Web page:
The Mysterious History Of The Classic Cream Puff

With the possible exception of "salty" and "scrumptious," are there any two adjectives in the English language more appetizing than "creamy" and "puffy?" Well, those are precisely the adjectives you would use to describe the cream puff. This classic dessert combines a pâte à choux pastry with a whipped cream filling infused with whatever flavor you desire. Once you've crafted a perfect sphere out of the dessert's signature cloudlike pastry, you're supposed to carve an X in the base, in order to ready the cream puff for filling (via Martha Stewart). In this situation, X doesn't just mark the spot — X hits the spot.

According to Days of the Year, National Cream Puff Day falls on January 2, but you can enjoy these sweet treats any time of year. However, before you stuff your face with a delectable dairy-filled dessert, you should know about its origins, which may go as far back as the 13th century.

French Queen Catherine de Medici and the cream puff

One of the most persistent stories surrounding the history of the cream puff centers on Catherine de Medici, the former queen of France, per LoveToKnow. Apparently, one of her cooks at France's royal court created the dessert for her. However, Catherine de Medici's involvement in the creation of the cream puff doesn't necessarily hold water — or rather, it doesn't hold cream. Though Medici certainly had a flair for the artistic, this accounting of the cream puff's history is probably a myth.

However, it's not unfair to say that the modern cream puff can be credited to the French culinary tradition. In around the same period as Catherine's reign as queen, pastry chefs throughout France and England also began experimenting with flour, water, and other ingredients to create different dough mixtures. When baked, these mixtures become the wonderfully light choux pastry that serves as the exterior for your cream puff. The word "choux" translates to "cabbage," so the pastry's name was derived from its resemblance to tiny versions of the vegetable.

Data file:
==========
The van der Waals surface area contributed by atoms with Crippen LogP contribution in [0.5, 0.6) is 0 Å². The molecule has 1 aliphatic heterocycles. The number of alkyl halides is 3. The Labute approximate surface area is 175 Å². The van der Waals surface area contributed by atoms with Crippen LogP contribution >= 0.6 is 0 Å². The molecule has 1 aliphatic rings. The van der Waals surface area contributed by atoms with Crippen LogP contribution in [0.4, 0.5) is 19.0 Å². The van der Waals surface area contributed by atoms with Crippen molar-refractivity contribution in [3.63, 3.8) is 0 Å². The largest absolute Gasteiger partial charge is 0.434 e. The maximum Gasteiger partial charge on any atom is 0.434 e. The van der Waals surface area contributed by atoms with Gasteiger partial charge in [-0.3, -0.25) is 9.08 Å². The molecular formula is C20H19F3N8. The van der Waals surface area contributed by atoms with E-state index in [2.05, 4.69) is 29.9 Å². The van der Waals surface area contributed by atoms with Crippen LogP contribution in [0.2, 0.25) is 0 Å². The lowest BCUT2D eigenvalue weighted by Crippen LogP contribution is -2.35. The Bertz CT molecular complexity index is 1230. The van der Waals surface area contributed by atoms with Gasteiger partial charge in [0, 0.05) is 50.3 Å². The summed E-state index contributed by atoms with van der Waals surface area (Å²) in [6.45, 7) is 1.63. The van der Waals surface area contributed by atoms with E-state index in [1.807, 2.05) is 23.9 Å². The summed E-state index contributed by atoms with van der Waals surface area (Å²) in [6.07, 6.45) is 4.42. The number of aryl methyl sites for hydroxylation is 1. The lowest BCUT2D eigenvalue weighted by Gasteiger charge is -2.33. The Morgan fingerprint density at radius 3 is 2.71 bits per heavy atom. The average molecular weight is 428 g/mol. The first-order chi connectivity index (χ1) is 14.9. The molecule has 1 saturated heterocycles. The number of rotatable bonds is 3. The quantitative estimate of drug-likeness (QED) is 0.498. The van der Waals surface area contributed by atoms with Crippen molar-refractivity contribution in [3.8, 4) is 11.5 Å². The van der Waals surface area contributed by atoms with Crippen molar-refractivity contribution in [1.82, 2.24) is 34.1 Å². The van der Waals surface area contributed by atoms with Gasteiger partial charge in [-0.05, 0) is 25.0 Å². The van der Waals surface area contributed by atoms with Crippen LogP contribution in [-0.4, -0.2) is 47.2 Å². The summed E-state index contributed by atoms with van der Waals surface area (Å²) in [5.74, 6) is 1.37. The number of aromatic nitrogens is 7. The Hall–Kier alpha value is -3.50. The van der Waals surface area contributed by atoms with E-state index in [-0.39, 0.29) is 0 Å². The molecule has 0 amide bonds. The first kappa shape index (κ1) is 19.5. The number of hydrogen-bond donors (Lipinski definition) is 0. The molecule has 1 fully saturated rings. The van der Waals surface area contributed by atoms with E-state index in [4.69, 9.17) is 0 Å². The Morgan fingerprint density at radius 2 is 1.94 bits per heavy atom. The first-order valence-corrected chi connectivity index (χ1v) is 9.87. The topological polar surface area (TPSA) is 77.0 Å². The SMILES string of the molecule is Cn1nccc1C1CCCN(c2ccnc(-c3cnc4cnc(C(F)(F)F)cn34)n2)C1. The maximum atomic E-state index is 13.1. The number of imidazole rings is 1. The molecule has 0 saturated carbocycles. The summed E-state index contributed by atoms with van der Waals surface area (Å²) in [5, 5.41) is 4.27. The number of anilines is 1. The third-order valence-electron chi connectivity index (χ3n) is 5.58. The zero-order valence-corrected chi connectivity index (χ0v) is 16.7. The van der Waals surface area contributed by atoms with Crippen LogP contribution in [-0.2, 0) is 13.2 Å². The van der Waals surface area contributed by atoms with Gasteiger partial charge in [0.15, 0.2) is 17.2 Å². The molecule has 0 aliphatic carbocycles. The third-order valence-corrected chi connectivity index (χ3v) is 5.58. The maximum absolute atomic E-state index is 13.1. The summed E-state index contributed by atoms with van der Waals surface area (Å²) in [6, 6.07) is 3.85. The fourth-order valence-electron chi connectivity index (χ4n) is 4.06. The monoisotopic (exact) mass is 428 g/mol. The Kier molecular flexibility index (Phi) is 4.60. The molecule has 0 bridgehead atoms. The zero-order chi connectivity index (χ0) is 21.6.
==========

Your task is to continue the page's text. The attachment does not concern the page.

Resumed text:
The cream puff has a rich history

In the 1200s, several centuries before Catherine de Medici's personal court chef supposedly crafted the very first cream puff, a handful of culinary revolutionaries in southern France and Germany were stuffing puffed pastry dough with various cheeses (via LoveToKnow). This practice could be reasonably linked to the invention of the modern cream puff. The origin of the French term for cream puff, "profiterole," has a murky history, dating back to the early 1600s. The word eventually evolved to represent a roll that has been "baked under the ashes," per Days of the Year.

The first appearances of the cream puff in American history came in the 1850s. According to the Milwaukee Journal Sentinel, "some hundreds" of "cream puff cakes" were sold daily in Brooklyn bakeries that year. Around the same time, the dessert hit the menu at Boston's Revere House Restaurant (via LoveToKnow).